How Submarine Operations Stood Out In 1971 War
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How Submarine Operations Stood Out In 1971 War

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A photograph of the INS Karanj from the 1970

by Admiral VS Shekhawat (Retd)

When the Indo-Pak war broke out on December 3, 1971, the submarine arm of the Indian Navy had been in existence for four years and comprised four submarines of the Soviet ‘F’ class (NATO designation). About 20 officers and some sailors had undergone a short course and sea experience with the British Royal Navy in the early 1960s. They, together with fresh volunteers, underwent a comprehensive 15-month course with the Soviet navy, then commissioned and sailed the submarines from the Baltic Sea, around the Cape of Good Hope to Visakhapatnam, a passage of nearly 16,000 nautical miles.

In July 1968, when the first submarine, Kalvari, arrived, support facilities were non-existent; there was no naval dry dock, and a shortage of spare parts, trained personnel, technical knowhow, expertise, and documentation.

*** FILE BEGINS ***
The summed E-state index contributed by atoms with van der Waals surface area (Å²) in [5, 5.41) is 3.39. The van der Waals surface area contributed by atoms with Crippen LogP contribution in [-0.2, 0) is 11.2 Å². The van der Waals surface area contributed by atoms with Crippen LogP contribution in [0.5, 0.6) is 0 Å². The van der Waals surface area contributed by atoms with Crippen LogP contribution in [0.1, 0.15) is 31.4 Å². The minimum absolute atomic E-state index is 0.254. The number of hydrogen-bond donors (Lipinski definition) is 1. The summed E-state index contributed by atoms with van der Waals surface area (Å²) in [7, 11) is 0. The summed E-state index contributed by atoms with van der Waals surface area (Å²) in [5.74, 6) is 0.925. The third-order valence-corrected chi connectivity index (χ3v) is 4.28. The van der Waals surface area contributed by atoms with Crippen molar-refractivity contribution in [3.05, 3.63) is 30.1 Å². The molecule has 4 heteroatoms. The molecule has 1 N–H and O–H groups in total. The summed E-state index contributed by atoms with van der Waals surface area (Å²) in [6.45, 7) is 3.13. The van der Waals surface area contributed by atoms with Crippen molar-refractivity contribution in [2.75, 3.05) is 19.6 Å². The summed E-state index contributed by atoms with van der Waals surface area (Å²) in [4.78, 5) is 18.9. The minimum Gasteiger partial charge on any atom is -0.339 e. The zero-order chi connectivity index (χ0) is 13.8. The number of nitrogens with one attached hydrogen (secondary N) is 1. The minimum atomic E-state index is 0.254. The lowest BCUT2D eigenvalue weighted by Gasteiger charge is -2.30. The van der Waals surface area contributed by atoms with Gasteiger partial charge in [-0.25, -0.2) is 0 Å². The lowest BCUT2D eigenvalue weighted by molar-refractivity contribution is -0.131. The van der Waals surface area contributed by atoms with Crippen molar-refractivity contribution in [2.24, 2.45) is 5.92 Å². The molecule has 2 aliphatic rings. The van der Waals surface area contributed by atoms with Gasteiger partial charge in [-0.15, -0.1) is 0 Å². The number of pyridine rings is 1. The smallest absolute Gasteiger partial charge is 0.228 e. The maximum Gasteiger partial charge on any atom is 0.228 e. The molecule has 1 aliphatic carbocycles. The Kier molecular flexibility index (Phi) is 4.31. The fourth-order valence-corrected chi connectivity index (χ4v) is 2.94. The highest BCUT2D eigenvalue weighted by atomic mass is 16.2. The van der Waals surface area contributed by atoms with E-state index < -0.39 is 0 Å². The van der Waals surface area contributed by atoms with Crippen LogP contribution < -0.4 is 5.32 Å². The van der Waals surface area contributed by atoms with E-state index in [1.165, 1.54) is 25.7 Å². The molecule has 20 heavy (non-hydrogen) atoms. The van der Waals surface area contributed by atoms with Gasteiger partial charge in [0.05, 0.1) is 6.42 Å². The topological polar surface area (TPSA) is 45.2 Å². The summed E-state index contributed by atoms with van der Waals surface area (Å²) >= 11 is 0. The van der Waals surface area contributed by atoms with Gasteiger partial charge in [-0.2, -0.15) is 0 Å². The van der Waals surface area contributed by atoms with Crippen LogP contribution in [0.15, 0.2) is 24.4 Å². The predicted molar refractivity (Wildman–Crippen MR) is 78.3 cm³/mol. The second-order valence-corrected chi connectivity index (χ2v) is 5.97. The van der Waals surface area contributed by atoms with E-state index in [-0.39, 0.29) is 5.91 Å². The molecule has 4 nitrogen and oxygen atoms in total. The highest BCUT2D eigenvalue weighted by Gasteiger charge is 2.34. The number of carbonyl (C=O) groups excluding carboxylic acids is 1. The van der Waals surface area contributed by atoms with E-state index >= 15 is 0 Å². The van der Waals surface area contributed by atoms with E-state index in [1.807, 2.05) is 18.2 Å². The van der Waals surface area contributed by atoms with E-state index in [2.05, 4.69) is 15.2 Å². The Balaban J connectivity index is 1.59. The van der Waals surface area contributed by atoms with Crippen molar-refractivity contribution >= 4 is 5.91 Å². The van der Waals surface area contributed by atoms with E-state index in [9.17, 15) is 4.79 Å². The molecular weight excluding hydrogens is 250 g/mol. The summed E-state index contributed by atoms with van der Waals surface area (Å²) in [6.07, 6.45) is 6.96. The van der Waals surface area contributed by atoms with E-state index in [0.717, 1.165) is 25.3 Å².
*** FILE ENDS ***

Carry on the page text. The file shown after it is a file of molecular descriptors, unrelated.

The submarines were somehow kept operational. But there were the inevitable deleterious effects of the long ocean passages in rough weather, wear and tear of machinery, and especially the consumption of battery life. Heavy corrosion in warm tropical waters posed a serious safety and maintenance problem.

When war broke out, Kalvari was under prolonged refit for want of spares, while Khanderi had exhausted her battery life and was operating with very restricted dived endurance. Karanj had been extensively damaged in a collision during exercises in 1970, had consumed 80 per cent of her battery life and had other serious defects due to inexpert repairs by the commercial Hindustan Shipyard. Only Kursura, the latest, was in reasonable operational shape.